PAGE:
Friday, 6 March 2009


By Gershom Ndhlovu

Vice-President George Kunda recently warned, through parliament, that civil servants who allegedly leak confidential government information would not be protected.

“It is unfortunate,” said Kunda, “that these same whistle blowers only leak information that people want to hear and they suppress the explanation. These types of whistle-blowers will not be protected.”

Having had worked in the civil service in my early years of post-graduation from the University of Zambia, I learnt, sooner rather than later, that in the civil service, any document, even a humorous doodled note passing between two officers, could simply be classified with the “confidential”, “secret” or “top secret” stamps that were readily available to any officer of my rank at the time.

If any officer wanted, he or she could classify toilet tissue with a mere stamp and from a scenario as obtains in government now, any document in government offices could be classified particularly using the maxim common in intelligence circles—“the need to know” principle. Those who have no need to know about certain things would be kept in the dark, more so the public.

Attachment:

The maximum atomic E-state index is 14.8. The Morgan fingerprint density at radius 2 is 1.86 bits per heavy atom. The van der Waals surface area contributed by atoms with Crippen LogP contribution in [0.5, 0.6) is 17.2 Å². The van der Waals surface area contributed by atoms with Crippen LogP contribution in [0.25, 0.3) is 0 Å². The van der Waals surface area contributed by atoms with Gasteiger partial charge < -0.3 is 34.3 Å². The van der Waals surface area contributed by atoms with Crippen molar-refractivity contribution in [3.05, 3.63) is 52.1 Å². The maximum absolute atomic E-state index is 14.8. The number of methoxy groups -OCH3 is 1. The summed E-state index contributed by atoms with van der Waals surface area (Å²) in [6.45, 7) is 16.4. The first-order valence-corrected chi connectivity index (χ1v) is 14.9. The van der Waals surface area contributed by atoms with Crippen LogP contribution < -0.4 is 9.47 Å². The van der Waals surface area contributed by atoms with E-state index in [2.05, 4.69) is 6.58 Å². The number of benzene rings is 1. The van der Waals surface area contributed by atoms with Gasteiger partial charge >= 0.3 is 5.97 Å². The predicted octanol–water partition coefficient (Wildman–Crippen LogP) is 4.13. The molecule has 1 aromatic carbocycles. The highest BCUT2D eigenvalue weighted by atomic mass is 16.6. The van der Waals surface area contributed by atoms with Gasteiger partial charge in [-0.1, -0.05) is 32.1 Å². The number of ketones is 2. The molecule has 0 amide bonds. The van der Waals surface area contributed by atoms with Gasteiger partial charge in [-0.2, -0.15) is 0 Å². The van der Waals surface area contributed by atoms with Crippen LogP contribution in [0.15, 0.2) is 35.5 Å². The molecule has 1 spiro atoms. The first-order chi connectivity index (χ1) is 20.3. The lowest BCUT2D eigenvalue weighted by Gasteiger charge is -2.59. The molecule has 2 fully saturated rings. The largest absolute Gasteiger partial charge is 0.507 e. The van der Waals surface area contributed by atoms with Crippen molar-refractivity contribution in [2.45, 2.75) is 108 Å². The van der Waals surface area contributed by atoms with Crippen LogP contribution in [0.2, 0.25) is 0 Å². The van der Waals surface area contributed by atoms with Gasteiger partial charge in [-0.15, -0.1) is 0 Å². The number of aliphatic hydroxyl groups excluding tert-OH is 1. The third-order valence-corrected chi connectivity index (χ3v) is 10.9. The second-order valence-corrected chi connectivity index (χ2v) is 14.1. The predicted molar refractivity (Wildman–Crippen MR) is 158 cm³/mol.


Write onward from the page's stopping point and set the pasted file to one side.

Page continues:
As such, documents with alleged criminal intent such as the nation has recently been treated to through the private media such as the controversial valuation of Zamtel by RP Capital, the procurement of radars for National Airports Corporation both of which are now subject of a tribunal, and the importation of GMO maize and instructions by a top MMD official to a permanent secretary at the home affairs home affairs ministry to pay suppliers of some doubtful services to government, can simply be classified and put away from the prying public eye while unscrupulous figures fatten their bank accounts with taxpayers funds.

Those who, out of patriotism, take it upon themselves to expose these nefarious activities, risk going to jail for 25 years under the Official Secrets Act and other legal gibberish especially if they signed what then, if at all it has changed, was Form CS1, the very first document a civil servant signed upon employment.